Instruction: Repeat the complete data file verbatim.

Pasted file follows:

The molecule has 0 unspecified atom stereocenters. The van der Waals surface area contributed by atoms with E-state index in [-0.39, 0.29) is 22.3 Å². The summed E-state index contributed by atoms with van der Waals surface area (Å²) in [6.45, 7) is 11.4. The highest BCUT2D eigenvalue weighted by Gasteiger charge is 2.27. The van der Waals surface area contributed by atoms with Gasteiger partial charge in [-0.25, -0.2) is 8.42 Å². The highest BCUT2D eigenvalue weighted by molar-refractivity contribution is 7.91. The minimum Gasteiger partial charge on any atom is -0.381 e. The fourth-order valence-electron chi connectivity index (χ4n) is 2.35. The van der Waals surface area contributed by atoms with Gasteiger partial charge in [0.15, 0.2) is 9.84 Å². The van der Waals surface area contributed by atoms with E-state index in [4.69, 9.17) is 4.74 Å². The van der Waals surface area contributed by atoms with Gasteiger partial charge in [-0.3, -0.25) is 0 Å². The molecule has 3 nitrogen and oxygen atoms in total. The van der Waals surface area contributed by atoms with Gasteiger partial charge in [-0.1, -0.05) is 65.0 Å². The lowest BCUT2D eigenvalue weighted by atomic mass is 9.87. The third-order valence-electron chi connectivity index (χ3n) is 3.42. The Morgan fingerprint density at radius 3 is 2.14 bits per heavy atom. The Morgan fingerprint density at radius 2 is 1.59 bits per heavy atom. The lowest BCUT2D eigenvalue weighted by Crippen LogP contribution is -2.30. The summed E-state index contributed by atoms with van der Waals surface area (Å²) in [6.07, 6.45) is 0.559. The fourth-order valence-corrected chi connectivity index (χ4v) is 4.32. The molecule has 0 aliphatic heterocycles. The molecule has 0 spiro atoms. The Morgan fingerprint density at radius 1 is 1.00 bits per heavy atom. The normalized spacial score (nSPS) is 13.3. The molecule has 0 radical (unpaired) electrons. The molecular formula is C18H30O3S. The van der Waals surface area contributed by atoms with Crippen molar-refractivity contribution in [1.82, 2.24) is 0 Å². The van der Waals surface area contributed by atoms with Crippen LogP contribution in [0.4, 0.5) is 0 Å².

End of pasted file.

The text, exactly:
The molecule has 0 unspecified atom stereocenters. The van der Waals surface area contributed by atoms with E-state index in [-0.39, 0.29) is 22.3 Å². The summed E-state index contributed by atoms with van der Waals surface area (Å²) in [6.45, 7) is 11.4. The highest BCUT2D eigenvalue weighted by Gasteiger charge is 2.27. The van der Waals surface area contributed by atoms with Gasteiger partial charge in [-0.25, -0.2) is 8.42 Å². The highest BCUT2D eigenvalue weighted by molar-refractivity contribution is 7.91. The minimum Gasteiger partial charge on any atom is -0.381 e. The fourth-order valence-electron chi connectivity index (χ4n) is 2.35. The van der Waals surface area contributed by atoms with Gasteiger partial charge in [0.15, 0.2) is 9.84 Å². The van der Waals surface area contributed by atoms with E-state index in [4.69, 9.17) is 4.74 Å². The van der Waals surface area contributed by atoms with Gasteiger partial charge in [-0.3, -0.25) is 0 Å². The molecule has 3 nitrogen and oxygen atoms in total. The van der Waals surface area contributed by atoms with Gasteiger partial charge in [-0.1, -0.05) is 65.0 Å². The lowest BCUT2D eigenvalue weighted by atomic mass is 9.87. The third-order valence-electron chi connectivity index (χ3n) is 3.42. The Morgan fingerprint density at radius 3 is 2.14 bits per heavy atom. The Morgan fingerprint density at radius 2 is 1.59 bits per heavy atom. The lowest BCUT2D eigenvalue weighted by Crippen LogP contribution is -2.30. The summed E-state index contributed by atoms with van der Waals surface area (Å²) in [6.07, 6.45) is 0.559. The fourth-order valence-corrected chi connectivity index (χ4v) is 4.32. The molecule has 0 aliphatic heterocycles. The molecule has 0 spiro atoms. The Morgan fingerprint density at radius 1 is 1.00 bits per heavy atom. The normalized spacial score (nSPS) is 13.3. The molecule has 0 radical (unpaired) electrons. The molecular formula is C18H30O3S. The van der Waals surface area contributed by atoms with Crippen molar-refractivity contribution in [1.82, 2.24) is 0 Å². The van der Waals surface area contributed by atoms with Crippen LogP contribution in [0.4, 0.5) is 0 Å².